I am not scared of all the witches, zombies, and assorted goblins wandering about on Halloween. What really scares me is the meat industry. This is the industry that: Mutilates, cages, and butchers billions of cows, pigs and other sentient animals. Feeds carcasses of cats and dogs killed in pounds to chickens. Exposes undocumented workers to chronic workplace injuries at slave wages. Exploits farmers and ranchers by dictating wholesale market prices. Punishes documentation of its abuses through unconstitutional “ag-gag” laws. Promotes world hunger by feeding nutritious corn and soybeans to animals. Generates more greenhouse gases than any other human activity. Generates more water pollution than any other human activity. Creates a permanent “dead zone” in the Gulf of Mexico that dwarfs the BP oil spill. Creates deadly antibiotic-resistant pathogens by feeding antibiotics to animals. Creates epidemics of salmonella, listeria, and other infectious diseases. Promotes mortality from diabetes, heart failure, stroke, cancer and other diseases Now, that’s really scary. And this is why I am dropping animal products from my menu. Morgan Vrooman, Mill Valley
Skip Corsini, San Rafael
Long way down, but a hell of a view!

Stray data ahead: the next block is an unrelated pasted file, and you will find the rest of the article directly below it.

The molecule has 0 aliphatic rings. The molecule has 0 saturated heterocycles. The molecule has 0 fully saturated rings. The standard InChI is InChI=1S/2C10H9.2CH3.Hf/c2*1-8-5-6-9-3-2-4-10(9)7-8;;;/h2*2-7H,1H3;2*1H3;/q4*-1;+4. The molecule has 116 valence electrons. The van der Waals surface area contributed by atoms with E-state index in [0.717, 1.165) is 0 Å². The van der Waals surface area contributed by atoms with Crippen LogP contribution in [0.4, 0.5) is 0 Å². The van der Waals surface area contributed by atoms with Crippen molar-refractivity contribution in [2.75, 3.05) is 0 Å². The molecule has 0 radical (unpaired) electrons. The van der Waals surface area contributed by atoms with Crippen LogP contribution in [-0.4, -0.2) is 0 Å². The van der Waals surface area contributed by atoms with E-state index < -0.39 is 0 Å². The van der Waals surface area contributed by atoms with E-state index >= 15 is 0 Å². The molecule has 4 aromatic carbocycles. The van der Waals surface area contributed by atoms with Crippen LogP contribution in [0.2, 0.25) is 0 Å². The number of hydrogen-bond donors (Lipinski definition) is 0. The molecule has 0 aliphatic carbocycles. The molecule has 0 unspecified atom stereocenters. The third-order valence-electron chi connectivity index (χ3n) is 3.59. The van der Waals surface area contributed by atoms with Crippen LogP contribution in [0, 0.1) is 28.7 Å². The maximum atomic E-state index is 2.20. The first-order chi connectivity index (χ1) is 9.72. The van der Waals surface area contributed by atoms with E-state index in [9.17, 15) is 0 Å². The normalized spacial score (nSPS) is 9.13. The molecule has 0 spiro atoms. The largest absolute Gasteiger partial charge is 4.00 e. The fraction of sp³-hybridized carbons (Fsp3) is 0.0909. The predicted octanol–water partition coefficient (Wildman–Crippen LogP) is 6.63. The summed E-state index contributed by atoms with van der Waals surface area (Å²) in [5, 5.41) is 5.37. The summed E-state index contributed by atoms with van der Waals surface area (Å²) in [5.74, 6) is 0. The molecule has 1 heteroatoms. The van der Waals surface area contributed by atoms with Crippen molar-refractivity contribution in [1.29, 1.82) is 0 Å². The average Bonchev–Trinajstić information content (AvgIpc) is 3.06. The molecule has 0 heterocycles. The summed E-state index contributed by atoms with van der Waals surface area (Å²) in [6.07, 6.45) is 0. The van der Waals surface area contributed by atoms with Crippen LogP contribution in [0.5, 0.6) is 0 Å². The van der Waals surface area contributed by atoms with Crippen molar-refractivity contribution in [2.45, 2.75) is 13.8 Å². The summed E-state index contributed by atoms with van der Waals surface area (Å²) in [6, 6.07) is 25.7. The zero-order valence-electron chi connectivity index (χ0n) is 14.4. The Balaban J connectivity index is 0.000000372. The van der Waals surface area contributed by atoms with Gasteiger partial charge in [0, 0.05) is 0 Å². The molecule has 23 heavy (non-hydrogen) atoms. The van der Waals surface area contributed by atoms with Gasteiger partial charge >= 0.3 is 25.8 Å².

Happy days are here again, we have a national “budget.” We are only going to spend somewhere on the order of $122 to $127 of the $100 that we have. You cannot borrow your way into prosperity. Sure you’ll have lots of nice distractions in front of you while the tsunami of debt makes your beach front deeper before it takes even what little you had prior to your false sense of security. Proverbs 22:7: “The rich rules over the poor, 4 Pacific Sun november 1 - november 7, 2013
Be afraid... be very afraid.
In Gould we trust
I never miss a week without looking at your paper. Solid balance of great reporting and editorial content, with a little history of our beloved county thrown in. A left-leaning bias doesn’t hurt either. I’m a movie junkie and find that even with great local indie movie houses in
Marin and the City, it is hard to find good stuff. We also get HBO, Showtime and have a Netflix subscription with a Roku player. Still most of what is out there is junk. Somehow your movie writer Richard Gould turns up these gems I have never heard of. One of his more recent suggestions is the Aussie film The Sapphires. Wow! So rare. Great ride. Please send my appreciation to him. If he feels inclined to email me movie recommendations directly, I will consider all of them.
David Demarest, San Anselmo